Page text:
Guest Blogger Gisele Perez Reviews John Besh's My New Orleans

Guest Blogger Gisele Perez Reviews John Besh's My New Orleans

(note from kat: Gisele Perez was born in New Orleans and was part of the mass migration westward from there in the 1950's and 60's. She writes, as the LA2LAChef, about her experiences as an expatriate New Orleanian, and her life as a professional chef now living in Los Angeles at painperdu. She is also the owner of small pleasures catering in Los Angeles, and co-host of the Drinking Liberally chapter there.)

John Besh dedicates his newly released cookbook, My New Orleans, to the people of New Orleans, and to those who hold the city close to their hearts.

“After Katrina, being from New Orleans became the focus of my identity,” he writes in his introduction. I hear ya, brother! I had just begun to write about my early life in New Orleans when Katrina hit the Gulf Coast. I remember e-mailing a fellow writing workshop member that it seemed trivial to be writing about backyard family parties, and okra and shrimp and gumbo at a time like this. He wisely responded, “that’s precisely what you should be writing at a time like this. Food is a means of preserving culture.” And so, Katrina was the impetus for beginning my blog, pain perdu. Likewise, Mr. Besh felt the urgent call to preserve the culture of New Orleans, using food as his window.

He threw himself into feeding people, returning to New Orleans quickly to feed “policemen and national guard troops, evacuees and refugees, doctors and nurse, all who were hungry...” It didn’t stop there. He writes that he “became obsessed with finding ingredients with the flavor of here,” and began raising his own cattle, hogs and chickens, and working closely with local farmers to supply his restaurants, believing that New Orleans is “a true national treasure”, and that it’s “important to come from somewhere”. I couldn’t agree more.

While Besh’s New Orleans is not exactly the same as mine, and I found myself quibbling over the details of recipes for basic dishes like gumbo and jambalaya (New Orleanians can be very proprietary about their recipes), I realize that the wonderful thing about this city is that it's like Rashomon. We all see different sides of New Orleans, and defend our view. Yet unlike other cities, there is so much commonality that is essential to life as a New Orleanian- like the extraordinary love of food (“In New Orleans, folks live to eat; they don’t just eat to live”) and festivity (“there’s a Mardi Gras taking place in every household and every neighborhood of New Orleans on Fat Tuesday”)- that binds us together. And our fierce love of New Orleans binds us further together.

Besh acknowledges, and his book embodies “...a tension in New Orleans cooking between preserving the classics and modernizing them for today’s palates, between home cooking and restaurant food.” He offers some updates of classic dishes which reflect NOLA’s evolving demography, like Shrimp Creole infused with lemon grass to reflect the arrival of the Vietnamese and their imprint on the city and its cuisine. And because he trained as a chef at the Culinary Institute of America, and apprenticed in Europe, he also offers us some modern reinterpretations of classic ingredients, like Grilled Watermelon, Tomato and Goat Cheese Salad, with a knowing aside, “where I grew up, grown men did not eat grilled figs with baby greens and artisanal goats’ milk cheese.”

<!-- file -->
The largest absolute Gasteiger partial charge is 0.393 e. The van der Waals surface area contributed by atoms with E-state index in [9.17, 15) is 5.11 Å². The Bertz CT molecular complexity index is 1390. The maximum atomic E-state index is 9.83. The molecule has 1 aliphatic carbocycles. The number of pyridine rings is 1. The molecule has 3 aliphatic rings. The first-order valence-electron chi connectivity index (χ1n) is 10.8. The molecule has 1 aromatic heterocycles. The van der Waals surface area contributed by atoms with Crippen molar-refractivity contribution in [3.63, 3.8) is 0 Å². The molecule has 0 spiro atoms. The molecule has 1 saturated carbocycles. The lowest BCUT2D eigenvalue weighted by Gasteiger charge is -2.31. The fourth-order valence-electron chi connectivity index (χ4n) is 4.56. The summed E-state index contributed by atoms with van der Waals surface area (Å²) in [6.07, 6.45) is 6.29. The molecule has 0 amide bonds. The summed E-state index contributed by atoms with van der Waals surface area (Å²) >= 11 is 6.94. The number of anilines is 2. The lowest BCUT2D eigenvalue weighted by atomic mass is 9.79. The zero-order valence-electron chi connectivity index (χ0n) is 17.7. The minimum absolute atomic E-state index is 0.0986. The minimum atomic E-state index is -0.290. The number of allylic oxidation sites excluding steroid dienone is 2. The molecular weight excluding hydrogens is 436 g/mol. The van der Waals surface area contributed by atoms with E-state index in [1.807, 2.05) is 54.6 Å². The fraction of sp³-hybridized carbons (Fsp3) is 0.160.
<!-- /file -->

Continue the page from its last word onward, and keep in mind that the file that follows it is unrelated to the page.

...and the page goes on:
Besh’s book is not just another cookbook. While it contains 200 recipes, it’s also a beautiful coffee table book with gorgeous archival and present day pictures of NOLA, and its families and characters at work and play, at Mardi Gras, on the waterways, and at the table. Its contents are not organized in traditional cookbook “appetizer to dessert” order, but rather by ingredients, seasons and feast days- some of those days meriting their own chapter- like Mardi Gras and Thanksgiving. Speaking of ingredients, the book is also full of sidebars with background notes on the glorious ingredients available to New Orleans cooks-i.e. Creole tomatoes, Ponchatoula strawberries, and mirlitons, and speckled trout and Gulf oysters.

My New Orleans is a “must add” to the library of anyone who loves New Orleans, or anyone who has flirted with the possibility of falling in love with the city. At a retail price of $45, it seems a bargain to me, and will, no doubt, to every one who holds the city in its heart.

Shrimp Creole

5 pounds jumbo Louisiana or wild American shrimp
Freshly ground black pepper
1 T. minced fresh lemongrass
1/2 C. olive oil
3 medium onions, diced
10 cloves garlic, thinly sliced
1 stalk celery, diced
1 bell pepper, red, green or yellow, seeded and diced
5 pounds very ripe Brandywine or other heirloom tomatoes, peeled, seeded and chopped
1 bay leaf
1/4 t. ground allspice
1 T. crushed red pepper flakes
Leaves from 2 branches of fresh basil
Leaves from 1 sprig of fresh mint

1. Put shrimp into a large bowl, season with salt and pepper, then mix in the lemongrass. Heat 1/4 C. of the oil in a large deep skillet over moderate heat. Add the shrimp, stirring and tossing them with a spatula, until they turn pink, about 2 minutes. Remove the shrimp from the pan and set aside.
2. Into the same skillet with the oil and and shrimp juices, put the remaining 1/4 C. oil, and the onions, garlic, celery, and bell peppers and cook, stirring constantly with a wooden spoon, for about 2 minutes.
3. Add the tomatoes. Reduce the heat to medium low, and when the sauce comes to a simmer, add the bayleaf.allspice, and red pepper flakes. Simmer for 10 minutes.
4. Add the shrimp back to the skillet, along with the basil and mint. Cook for a minute or two. Season with salt and pepper. If the sauce is a little too tart, add a little sugar to balance the flavors. Serve over steamed white rice.